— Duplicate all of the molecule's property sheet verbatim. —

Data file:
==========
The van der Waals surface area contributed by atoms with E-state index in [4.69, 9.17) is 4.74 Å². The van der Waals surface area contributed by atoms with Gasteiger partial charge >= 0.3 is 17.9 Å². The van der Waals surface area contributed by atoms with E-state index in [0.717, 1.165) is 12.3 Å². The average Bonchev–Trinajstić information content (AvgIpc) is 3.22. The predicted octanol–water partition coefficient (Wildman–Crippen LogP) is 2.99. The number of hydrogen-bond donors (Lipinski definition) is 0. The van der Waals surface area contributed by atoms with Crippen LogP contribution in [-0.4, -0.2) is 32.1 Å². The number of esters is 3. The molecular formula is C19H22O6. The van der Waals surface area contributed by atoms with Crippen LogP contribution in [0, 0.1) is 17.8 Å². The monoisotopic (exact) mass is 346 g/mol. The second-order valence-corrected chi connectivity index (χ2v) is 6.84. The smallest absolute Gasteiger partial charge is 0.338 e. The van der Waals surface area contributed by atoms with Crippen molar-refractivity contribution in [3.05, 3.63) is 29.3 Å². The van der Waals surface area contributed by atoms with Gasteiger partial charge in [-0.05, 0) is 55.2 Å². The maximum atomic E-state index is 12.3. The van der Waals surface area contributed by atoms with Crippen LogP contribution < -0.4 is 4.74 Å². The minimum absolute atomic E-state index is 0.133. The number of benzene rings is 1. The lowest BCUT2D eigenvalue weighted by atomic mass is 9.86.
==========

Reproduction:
The van der Waals surface area contributed by atoms with E-state index in [4.69, 9.17) is 4.74 Å². The van der Waals surface area contributed by atoms with Gasteiger partial charge >= 0.3 is 17.9 Å². The van der Waals surface area contributed by atoms with E-state index in [0.717, 1.165) is 12.3 Å². The average Bonchev–Trinajstić information content (AvgIpc) is 3.22. The predicted octanol–water partition coefficient (Wildman–Crippen LogP) is 2.99. The number of hydrogen-bond donors (Lipinski definition) is 0. The van der Waals surface area contributed by atoms with Crippen LogP contribution in [-0.4, -0.2) is 32.1 Å². The number of esters is 3. The molecular formula is C19H22O6. The van der Waals surface area contributed by atoms with Crippen LogP contribution in [0, 0.1) is 17.8 Å². The monoisotopic (exact) mass is 346 g/mol. The second-order valence-corrected chi connectivity index (χ2v) is 6.84. The smallest absolute Gasteiger partial charge is 0.338 e. The van der Waals surface area contributed by atoms with Crippen molar-refractivity contribution in [3.05, 3.63) is 29.3 Å². The van der Waals surface area contributed by atoms with Gasteiger partial charge in [-0.05, 0) is 55.2 Å². The maximum atomic E-state index is 12.3. The van der Waals surface area contributed by atoms with Crippen LogP contribution < -0.4 is 4.74 Å². The minimum absolute atomic E-state index is 0.133. The number of benzene rings is 1. The lowest BCUT2D eigenvalue weighted by atomic mass is 9.86.